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Izzy78
Post 4

@cardsfan27 - I agree with you. I remember many years ago that someone's career may be over if they tore their ACL, but today it is obviously not the case. I have also heard that some people are born without ACL's and I wonder how this is possible.

I know there is a wide receiver in the NFL for the Pittsburgh Steelers that does not have an ACL in one knee and he is one of the greatest and most accomplished receivers in the game. It astounds me how that is possible, but I guess that he does not have to worry about having to miss a season due to tearing it.

cardsfan27
Post 3

@jmc88 - You may be right there. The star wide receiver for the New England Patriots tore his ACL and was out for about that same amount of time.

Sports outlets have come out and said that him healing that quickly is almost inhuman and that it is astounding that he was not only able to heal that quickly, but also play at such a high level.

Watching him this year this injury did not slow him down at all and he is still able to make fast and quick lateral movements on that knee. He may be an anomaly in medical science, but I know what I see and he proves that just because someone tears their ACL it does not mean their athletic career is over.

jmc88
Post 2

@TreeMan - I think you are correct in that assumption. My uncle played football back in the early 1970's and he said he sacked the Quarterback and tore the guy's ACL and he walks with a limp today.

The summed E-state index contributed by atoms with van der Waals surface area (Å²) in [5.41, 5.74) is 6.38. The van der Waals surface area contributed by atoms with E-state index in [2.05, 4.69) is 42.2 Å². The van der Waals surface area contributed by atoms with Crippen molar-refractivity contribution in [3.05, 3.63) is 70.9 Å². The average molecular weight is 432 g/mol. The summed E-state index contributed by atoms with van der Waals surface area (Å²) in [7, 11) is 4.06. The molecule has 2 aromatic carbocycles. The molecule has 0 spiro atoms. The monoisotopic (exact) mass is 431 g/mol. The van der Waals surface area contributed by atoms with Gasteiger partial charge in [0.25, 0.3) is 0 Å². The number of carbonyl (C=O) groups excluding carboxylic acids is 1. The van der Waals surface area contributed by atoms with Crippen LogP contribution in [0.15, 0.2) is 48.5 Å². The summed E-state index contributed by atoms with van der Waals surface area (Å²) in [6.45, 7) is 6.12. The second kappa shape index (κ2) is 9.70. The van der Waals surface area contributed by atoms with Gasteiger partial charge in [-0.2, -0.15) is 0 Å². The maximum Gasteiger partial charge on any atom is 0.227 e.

However, you see athletes nowadays and hear about them tearing their ACL, yet coming back and still being able to perform at a high level.

Now if an athlete tore their ACL, they can expect to be out for maybe 18 months, but they will be able to probably make a full recovery, with maybe a bit limitation to lateral movement, however this does not seem to affect some people.

I still remember a football player for the University of Miami tearing his ACL badly, but returning in 7 or 8 months and becoming a star in his first season of the NFL. It may depend on how fast a person heals and how good the doctors are that perform the surgery.

TreeMan
Post 1

I have heard stories about people tearing their Anterior Cruciate Ligament and not being able to walk the same again.

I have met a few people that told me they tor their ACL and they walk a little bit funny. This could be because they are a little older and tore their ACL back in the 1970's.

I would think that technology and medical science has advanced enough that they are able to properly fix an ACL tear and still allow the person to still walk normal and live a normal life.

I know that they are able to fix athletes knees to the point they can perform incredible acts of athleticism, despite severely damaging their knee in the past, so I would think that they have this surgery down to a science and the people I know that tore theirs back in the 1970's just tore those too early for medical science.